There are too few exit nodes, and many are up to something
Anyone can configure an exit node to only permit certain types of traffic. Some exit nodes only accept traffic on ports that correspond to unencrypted protocols or change SSL certificates. This is downright fishy, and an experienced Tor user would blacklist these exit nodes. Nonetheless, this only catches the most flagrant exit nodes.
The anonymity in the Tor network is dependent on the number of nodes. Traffic analysis attacks are quite possible, depending on how many nodes a single entity has under its control. As a result it is crucial that users are strongly encouraged to run relays and exit nodes to dilute the ability for a motivated organisation to control a large portion of the network.
If an enthusiastic user does decide to run an exit node, he/she will face problems as a result. Although the user is unlikely to face problems from the authorities, an exit node will rapidly have its IP address banned from a wide range of websites that enable user discussion or user generated content. This is a substantial inconvenience.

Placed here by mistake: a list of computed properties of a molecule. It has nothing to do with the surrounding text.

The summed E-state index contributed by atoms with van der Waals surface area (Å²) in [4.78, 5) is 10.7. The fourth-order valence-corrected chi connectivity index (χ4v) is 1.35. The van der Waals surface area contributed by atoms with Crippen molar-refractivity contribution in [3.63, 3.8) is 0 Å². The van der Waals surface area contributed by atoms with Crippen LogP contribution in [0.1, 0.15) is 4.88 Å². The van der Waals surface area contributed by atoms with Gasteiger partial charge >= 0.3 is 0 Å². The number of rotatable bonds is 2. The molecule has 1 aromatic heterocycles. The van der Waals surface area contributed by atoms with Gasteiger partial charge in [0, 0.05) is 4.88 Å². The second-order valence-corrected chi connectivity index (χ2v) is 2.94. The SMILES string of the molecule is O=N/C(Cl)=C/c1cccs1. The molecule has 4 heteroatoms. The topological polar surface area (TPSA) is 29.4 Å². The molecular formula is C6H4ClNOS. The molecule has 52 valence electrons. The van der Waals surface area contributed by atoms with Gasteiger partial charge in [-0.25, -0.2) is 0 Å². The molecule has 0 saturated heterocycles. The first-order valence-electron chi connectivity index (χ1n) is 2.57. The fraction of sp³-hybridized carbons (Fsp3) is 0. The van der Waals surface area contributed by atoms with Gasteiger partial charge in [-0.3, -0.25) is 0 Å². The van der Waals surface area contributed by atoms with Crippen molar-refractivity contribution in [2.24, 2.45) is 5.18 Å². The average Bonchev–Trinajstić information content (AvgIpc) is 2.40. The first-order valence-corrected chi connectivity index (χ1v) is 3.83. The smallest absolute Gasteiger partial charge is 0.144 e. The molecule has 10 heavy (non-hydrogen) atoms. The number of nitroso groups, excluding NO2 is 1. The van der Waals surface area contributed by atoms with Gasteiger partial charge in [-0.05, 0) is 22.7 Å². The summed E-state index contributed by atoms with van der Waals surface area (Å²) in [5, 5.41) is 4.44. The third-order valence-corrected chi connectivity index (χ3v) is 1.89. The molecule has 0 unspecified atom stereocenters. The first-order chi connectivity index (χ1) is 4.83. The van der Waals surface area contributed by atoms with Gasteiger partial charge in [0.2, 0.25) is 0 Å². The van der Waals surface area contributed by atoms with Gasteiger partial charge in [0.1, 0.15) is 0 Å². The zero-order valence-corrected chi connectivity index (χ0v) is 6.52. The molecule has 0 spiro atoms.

Exit nodes have in the past recorded the data passing through them. Anything that isn’t end-to-end encrypted can and will be read. One researcher has even published the data he sniffed from his exit node. His research demonstrated that many Tor users don’t understand the extent that Tor protects them. Tor therefore forces users to make the bizarre choice between non-anonymous Internet use with only their ISP logging traffic or somewhat anonymous Internet use with a complete stranger logging their traffic.
This further underlines the point that security is extremely difficult to add retroactively. We need onion routing applications that both the relay data on the anonymised network and run protocols designed specifically for this environment, in one simple package.
Lessons have been learnt from Tor, and newer projects solve much of the problems Tor fix. I2P offers a new platform for writing anonymous applications, and Anomos builds a Bittorrent style P2P network intended to replace standard Bittorrent usage.
I2P: The Invisible Internet Project
I2P is a garlic routing network layer that developers must specifically target. The user does not need to configure applications to ensure anonymity, since all I2P applications have been written with this layer in mind.